Even if the world was coming to an end, they came out with a safe cigarette, and they were free... I would not light up. Why bother?
Be patient. It is going to take some time to be over it. But it is so worth it. I promise.
Are you a winner in your head? I am now. The movie last night the coach asked that question. It is a good question. I defined myself as a smoker and as a failure. I was too weak to quit. I had evidence of many failed quits. This quit I had to prove it to myself one tiny step at a time. One crave at a time. In some ways I could say that it took forty years to quit. My first attempt being the one right out of high school. We see it posted all the time here. "I failed". Nice to know I am not alone. So this quit I used everything I had learned from every other attempt. I thought about the times I had really wanted something and pushed for it. I envisioned a person who had encouraged me to keep trying. (My Uncle) I thought about the times that I embraced a challenge instead of putting up resistance. The movie was about Jesse Owens.
Good morning! I was trying to not be the leader this morning but it seems everyone is sleeping in with this horrid weather:) The sun is shining though & all is good!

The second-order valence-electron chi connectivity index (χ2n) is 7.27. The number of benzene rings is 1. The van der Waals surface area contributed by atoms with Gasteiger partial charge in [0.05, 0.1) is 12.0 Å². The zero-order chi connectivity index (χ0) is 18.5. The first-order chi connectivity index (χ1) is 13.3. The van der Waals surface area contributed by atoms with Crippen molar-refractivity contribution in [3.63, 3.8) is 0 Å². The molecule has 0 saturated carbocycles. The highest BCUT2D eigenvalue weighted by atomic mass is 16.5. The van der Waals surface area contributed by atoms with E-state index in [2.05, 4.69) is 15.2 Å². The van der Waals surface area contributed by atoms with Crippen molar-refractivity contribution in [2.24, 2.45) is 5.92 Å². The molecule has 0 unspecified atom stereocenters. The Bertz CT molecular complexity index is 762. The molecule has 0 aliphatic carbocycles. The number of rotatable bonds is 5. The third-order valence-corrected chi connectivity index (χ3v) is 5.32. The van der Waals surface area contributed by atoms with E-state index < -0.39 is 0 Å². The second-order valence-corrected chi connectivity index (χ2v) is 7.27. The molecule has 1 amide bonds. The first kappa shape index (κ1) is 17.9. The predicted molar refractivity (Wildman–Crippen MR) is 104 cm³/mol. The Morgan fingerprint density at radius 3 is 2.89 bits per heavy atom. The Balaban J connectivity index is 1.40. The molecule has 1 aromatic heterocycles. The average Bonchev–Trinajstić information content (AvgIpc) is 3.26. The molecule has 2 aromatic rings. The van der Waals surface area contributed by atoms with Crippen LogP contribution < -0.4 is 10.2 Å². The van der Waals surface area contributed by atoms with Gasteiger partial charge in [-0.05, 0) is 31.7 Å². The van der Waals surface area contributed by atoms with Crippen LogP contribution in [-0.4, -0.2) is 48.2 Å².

Smoke-free is on the agenda today along with the never-ending Spring Cleaning...keeps me busy though:) Wishing all a super Saturday and extending my hand with proper distance to the next in line with friendship & support....
Stress relief. These are stressful times and a cigarette was my go to after any stressful event. I applaud all the new people who are stepping up. This is a smart time to do it. Withdrawal and stress feel very similar. May as well kill two birds with one stone.
Today is day 4, and I’ve had a few slips, but I’m still excited to keep going and finally quit this horrible habit. Can someone give me some hope that this mental struggle will get easier soon? I feel like ALL I can think about is smoking, even when I’m distracting myself. Love &Light to all warriors here💙